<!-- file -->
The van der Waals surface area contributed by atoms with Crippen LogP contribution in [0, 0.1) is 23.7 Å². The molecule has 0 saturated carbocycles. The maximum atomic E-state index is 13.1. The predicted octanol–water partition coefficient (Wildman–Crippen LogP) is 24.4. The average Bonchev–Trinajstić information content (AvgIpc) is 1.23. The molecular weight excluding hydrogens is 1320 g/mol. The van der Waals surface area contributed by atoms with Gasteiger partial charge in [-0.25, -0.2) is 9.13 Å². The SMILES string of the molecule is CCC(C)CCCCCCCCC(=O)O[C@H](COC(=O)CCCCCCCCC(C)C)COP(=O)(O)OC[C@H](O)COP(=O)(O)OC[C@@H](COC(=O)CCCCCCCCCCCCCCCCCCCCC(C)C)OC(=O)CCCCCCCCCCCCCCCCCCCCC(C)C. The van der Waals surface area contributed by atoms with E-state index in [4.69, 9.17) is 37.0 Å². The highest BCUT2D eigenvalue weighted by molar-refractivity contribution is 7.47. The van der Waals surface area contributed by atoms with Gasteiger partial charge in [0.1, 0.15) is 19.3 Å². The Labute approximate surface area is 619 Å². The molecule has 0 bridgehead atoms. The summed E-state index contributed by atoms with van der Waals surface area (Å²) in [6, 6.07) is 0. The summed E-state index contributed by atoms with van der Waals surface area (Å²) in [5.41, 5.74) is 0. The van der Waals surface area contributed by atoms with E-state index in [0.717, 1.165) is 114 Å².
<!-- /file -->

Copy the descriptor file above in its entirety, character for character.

The van der Waals surface area contributed by atoms with Crippen LogP contribution in [0, 0.1) is 23.7 Å². The molecule has 0 saturated carbocycles. The maximum atomic E-state index is 13.1. The predicted octanol–water partition coefficient (Wildman–Crippen LogP) is 24.4. The average Bonchev–Trinajstić information content (AvgIpc) is 1.23. The molecular weight excluding hydrogens is 1320 g/mol. The van der Waals surface area contributed by atoms with Gasteiger partial charge in [-0.25, -0.2) is 9.13 Å². The SMILES string of the molecule is CCC(C)CCCCCCCCC(=O)O[C@H](COC(=O)CCCCCCCCC(C)C)COP(=O)(O)OC[C@H](O)COP(=O)(O)OC[C@@H](COC(=O)CCCCCCCCCCCCCCCCCCCCC(C)C)OC(=O)CCCCCCCCCCCCCCCCCCCCC(C)C. The van der Waals surface area contributed by atoms with E-state index in [4.69, 9.17) is 37.0 Å². The highest BCUT2D eigenvalue weighted by molar-refractivity contribution is 7.47. The van der Waals surface area contributed by atoms with Gasteiger partial charge in [0.1, 0.15) is 19.3 Å². The Labute approximate surface area is 619 Å². The molecule has 0 bridgehead atoms. The summed E-state index contributed by atoms with van der Waals surface area (Å²) in [6, 6.07) is 0. The summed E-state index contributed by atoms with van der Waals surface area (Å²) in [5.41, 5.74) is 0. The van der Waals surface area contributed by atoms with E-state index in [0.717, 1.165) is 114 Å².